High Bounce, High Risk

July 07, 1995|By Stephanie Shapiro | Stephanie Shapiro,Sun Staff Writer

Mention trampolines to orthopedic surgeon Hugh W. Baugher and he thinks fractured forearms, sprained ankles, broken necks, pure lunacy.

"I've got neighbors who are intelligent people up the hill," he says impatiently. "They have MBAs from Stanford. I told them they were crazy [to own a trampoline].

"They finally folded it up when all three of their children were in casts."

In Dr. Baugher's Ruxton neighborhood -- and in back yards across the country -- trampolines are sprouting like mushrooms after a summer rain.

The round, rectangular and octagonal polypropylene beds are a powerful magnet for youngsters -- and a reprieve for parents weary of the summer mantra, "There's nothing to do."

This year about a half-million consumers will buy "tension surface rebound devices."

They'll discover that every bounce fuels the next, higher bounce. And that trampolines invite experimentation, derring-do and the neighborhood gang for a little midnight moshing.

And they may discover the hard way that things can soar quickly out of control.

Only two of Dr. Baugher's neighbors were injured on their tramp; the third broke a thumb playing basketball.

But for four years, "Baugher kept telling us, 'Look out, look out, somebody's going to get hurt,' " says John Sasser, owner of the MBA from Stanford and former owner of said trampoline.

"All of a sudden, two of them hurt themselves in one week."

It happened two years ago, around Easter. Mr. Sasser's daughter, Hunter, now 14, jammed an elbow while doing a seat drop and received minor nerve damage.

Then son Flip sprained an ankle while he and big brother Jack played a game that required each of them to jump high and knock the other one down by stealing his bounce.

When Nancy Sasser arrived at Children's Hospital for the second time in a week with the hobbling Flip, Dr. Baugher produced a medical text with a chapter on trampoline injuries and ordered her to read it.

Otherwise, he threatened in jest, he would report her to social services.

Not long after that, John Sasser dismantled the trampoline while the kids were out.

But Flip continues to jump on it -- it was bequeathed to a neighbor. Should that one disappear, there's a backup just down the hill.

Until recently, the trampoline was an unfamiliar sight on the domestic front. The apparatus was more commonly viewed as a circus staple or training tool in gymnastics, diving and aerial skiing.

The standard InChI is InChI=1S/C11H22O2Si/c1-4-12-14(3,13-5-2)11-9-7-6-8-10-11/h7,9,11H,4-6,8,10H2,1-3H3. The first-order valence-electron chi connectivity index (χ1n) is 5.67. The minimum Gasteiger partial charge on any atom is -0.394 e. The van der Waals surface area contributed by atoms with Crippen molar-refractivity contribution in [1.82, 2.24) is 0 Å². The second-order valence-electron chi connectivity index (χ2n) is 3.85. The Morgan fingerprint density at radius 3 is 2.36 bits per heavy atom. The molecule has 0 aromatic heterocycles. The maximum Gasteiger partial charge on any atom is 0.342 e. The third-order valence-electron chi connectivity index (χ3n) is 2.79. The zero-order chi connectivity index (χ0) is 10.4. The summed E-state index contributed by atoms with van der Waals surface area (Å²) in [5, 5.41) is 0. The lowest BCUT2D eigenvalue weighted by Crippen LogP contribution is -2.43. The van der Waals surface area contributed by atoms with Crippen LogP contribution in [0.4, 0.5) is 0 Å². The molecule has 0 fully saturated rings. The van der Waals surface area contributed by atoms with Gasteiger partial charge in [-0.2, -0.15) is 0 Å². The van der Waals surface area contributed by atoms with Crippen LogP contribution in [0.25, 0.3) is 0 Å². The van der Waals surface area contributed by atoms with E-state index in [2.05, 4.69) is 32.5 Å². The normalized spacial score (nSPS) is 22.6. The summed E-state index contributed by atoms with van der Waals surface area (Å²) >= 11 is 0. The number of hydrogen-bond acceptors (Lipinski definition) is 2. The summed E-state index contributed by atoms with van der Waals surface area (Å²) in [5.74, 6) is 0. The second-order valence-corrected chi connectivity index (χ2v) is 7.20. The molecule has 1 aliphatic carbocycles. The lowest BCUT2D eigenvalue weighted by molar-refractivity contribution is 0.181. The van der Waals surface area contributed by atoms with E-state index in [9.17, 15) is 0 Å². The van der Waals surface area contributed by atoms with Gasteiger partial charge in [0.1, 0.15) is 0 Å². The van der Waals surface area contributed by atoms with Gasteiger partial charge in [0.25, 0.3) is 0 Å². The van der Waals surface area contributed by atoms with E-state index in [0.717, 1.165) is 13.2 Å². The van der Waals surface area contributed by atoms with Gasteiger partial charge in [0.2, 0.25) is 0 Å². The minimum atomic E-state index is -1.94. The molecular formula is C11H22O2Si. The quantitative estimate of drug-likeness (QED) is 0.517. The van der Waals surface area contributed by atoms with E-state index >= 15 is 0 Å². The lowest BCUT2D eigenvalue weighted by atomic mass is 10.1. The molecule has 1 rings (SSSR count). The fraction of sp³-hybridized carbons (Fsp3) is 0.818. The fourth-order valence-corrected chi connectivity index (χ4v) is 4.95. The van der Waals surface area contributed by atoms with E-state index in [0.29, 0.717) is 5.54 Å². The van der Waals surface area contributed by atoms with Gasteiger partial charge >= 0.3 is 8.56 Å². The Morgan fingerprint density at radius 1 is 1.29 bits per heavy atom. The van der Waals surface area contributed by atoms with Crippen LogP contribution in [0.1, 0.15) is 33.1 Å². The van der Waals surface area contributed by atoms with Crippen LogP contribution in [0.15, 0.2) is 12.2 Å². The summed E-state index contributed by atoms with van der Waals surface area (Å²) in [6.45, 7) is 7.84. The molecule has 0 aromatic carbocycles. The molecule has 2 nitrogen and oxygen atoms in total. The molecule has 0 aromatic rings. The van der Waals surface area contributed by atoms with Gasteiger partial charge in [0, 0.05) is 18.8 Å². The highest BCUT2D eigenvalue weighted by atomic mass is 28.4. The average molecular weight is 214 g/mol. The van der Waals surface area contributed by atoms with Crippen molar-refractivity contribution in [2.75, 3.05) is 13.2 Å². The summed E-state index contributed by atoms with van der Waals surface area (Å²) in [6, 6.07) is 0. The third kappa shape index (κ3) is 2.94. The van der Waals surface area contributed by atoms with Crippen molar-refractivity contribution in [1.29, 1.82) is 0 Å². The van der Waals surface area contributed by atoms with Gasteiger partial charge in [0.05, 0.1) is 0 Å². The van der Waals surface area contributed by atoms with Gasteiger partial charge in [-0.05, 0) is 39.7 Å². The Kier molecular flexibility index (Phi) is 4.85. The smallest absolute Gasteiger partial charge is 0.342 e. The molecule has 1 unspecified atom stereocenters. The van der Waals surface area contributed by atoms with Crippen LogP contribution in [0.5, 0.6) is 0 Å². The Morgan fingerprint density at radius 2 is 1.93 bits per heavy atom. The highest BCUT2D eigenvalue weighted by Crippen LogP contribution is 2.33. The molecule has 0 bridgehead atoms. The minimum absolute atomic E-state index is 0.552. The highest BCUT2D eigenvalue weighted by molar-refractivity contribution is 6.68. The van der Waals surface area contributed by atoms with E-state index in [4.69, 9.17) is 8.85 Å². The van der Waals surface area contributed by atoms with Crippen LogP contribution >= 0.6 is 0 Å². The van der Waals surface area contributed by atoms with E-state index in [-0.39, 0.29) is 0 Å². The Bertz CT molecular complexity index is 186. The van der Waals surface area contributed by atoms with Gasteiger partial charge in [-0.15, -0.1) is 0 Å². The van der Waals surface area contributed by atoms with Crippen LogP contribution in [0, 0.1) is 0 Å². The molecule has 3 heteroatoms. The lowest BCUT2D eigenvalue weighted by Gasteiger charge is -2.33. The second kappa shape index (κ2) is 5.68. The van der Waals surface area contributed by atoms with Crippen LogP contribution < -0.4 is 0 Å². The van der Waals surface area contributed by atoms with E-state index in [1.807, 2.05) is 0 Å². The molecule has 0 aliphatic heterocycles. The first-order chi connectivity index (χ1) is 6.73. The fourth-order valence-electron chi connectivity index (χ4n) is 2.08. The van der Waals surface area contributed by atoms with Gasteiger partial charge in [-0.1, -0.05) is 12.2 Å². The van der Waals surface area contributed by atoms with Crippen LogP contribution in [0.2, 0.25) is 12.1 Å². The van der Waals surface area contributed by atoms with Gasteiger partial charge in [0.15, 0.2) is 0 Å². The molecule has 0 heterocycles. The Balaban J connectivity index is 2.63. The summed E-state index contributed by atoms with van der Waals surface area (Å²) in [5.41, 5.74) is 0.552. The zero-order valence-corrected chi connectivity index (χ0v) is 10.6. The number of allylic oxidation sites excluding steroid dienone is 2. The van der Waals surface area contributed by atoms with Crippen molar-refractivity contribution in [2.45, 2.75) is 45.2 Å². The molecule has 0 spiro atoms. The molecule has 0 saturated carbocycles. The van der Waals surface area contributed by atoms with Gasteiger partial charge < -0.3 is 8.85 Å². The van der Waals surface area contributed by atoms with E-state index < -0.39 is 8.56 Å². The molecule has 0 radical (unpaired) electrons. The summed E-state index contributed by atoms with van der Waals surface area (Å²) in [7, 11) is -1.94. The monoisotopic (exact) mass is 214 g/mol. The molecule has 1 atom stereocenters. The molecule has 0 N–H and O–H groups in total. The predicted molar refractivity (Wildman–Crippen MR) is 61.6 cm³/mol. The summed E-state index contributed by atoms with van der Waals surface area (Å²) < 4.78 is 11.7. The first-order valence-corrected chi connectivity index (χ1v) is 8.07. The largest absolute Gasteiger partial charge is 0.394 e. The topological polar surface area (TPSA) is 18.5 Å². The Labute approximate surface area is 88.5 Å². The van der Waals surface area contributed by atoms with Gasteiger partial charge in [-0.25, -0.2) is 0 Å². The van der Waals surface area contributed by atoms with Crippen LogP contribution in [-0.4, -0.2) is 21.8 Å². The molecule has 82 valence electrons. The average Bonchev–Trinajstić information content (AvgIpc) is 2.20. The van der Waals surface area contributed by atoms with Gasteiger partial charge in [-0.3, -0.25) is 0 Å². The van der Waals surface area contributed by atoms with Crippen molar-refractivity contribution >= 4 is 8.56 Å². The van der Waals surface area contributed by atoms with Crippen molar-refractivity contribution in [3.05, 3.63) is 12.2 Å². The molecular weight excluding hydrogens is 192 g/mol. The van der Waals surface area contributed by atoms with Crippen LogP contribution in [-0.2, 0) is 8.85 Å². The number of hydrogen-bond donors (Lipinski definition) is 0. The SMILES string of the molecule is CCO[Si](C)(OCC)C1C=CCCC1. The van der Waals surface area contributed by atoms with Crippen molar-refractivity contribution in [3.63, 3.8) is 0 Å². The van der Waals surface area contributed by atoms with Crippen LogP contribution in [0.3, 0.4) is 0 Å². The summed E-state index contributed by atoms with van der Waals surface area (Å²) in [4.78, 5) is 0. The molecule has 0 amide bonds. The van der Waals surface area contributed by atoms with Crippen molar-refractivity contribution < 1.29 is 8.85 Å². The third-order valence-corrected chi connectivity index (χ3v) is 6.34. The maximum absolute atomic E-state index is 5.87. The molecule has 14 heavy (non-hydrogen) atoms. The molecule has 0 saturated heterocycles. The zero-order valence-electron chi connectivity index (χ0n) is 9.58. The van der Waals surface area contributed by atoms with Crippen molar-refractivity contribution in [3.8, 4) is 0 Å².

But the new generation of tramps -- cheaper and more portable -- are widely available at wholesale clubs, hardware and pool stores.

A family can pick one up at the gas station en route to the beach in Florida, part of the "Trampoline Belt" that extends through the Southern states to Texas, and where the climate makes trampolining a year-round sport.

A recent episode of "The Simpsons" is proof that, for better or worse, trampolines have wedged themselves into the suburban landscape.

When Homer Simpson erects a cast-off trampoline in his back yard, he is besieged by youthful customers who are soon moaning in pain from their injuries.

But Homer can't trash the tramp no matter how hard he tries. It just keeps bouncing back.

That, in fact, has been the history of the tramp. It rebounds and mutates with intriguing ingenuity.

Devotees of today's backyard tramp may not realize that Americans created the sport of trampolining and once dominated international competition -- that was, until lawyers and insurance companies came along.

The thrill of flying

Now the new breed of tramp is under suspicion. In the scrutinizing mind of a commercial insurance underwriter, trampolines rank with such products as spider venom used in neurological research and medical implants.

All are risky, risky, risky.

In an exquisitely pure and joyful way, the trampoline translates the physics of bouncing. Give it your weight, and the trampoline gives it back, launching you skyward.

"It feels like you are flying!" says 8-year-old Carl Cunningham, who shares his Roland Park trampoline with two big sisters, their friends and a dog.

You defy gravity until the apex of the bounce, and then, you are essentially in an accelerating free fall until hitting the bed again.

The thrill lies in the fall, which produces an internal rush that bypasses the usual circuitry.

It's pure sensation.

Landing is the payback for such rapture. But the beauty of riding Newton's law in a rollout flip can disintegrate point blank into a biomechanical nightmare.

It might be a sprained ankle, or it might be quadriplegia.

Get a little crazy -- leap from tramp to pool, from roof to tramp, use it to vault a car, practice your snowboard moves -- and the potential for injury swells accordingly.

But getting a little crazy is precisely the point.

If the Cunningham kids played by the written rules, they wouldn't be able to do their favorite thing: Spritz the trampoline with water from the hose and slip, slide and bounce all over the place.

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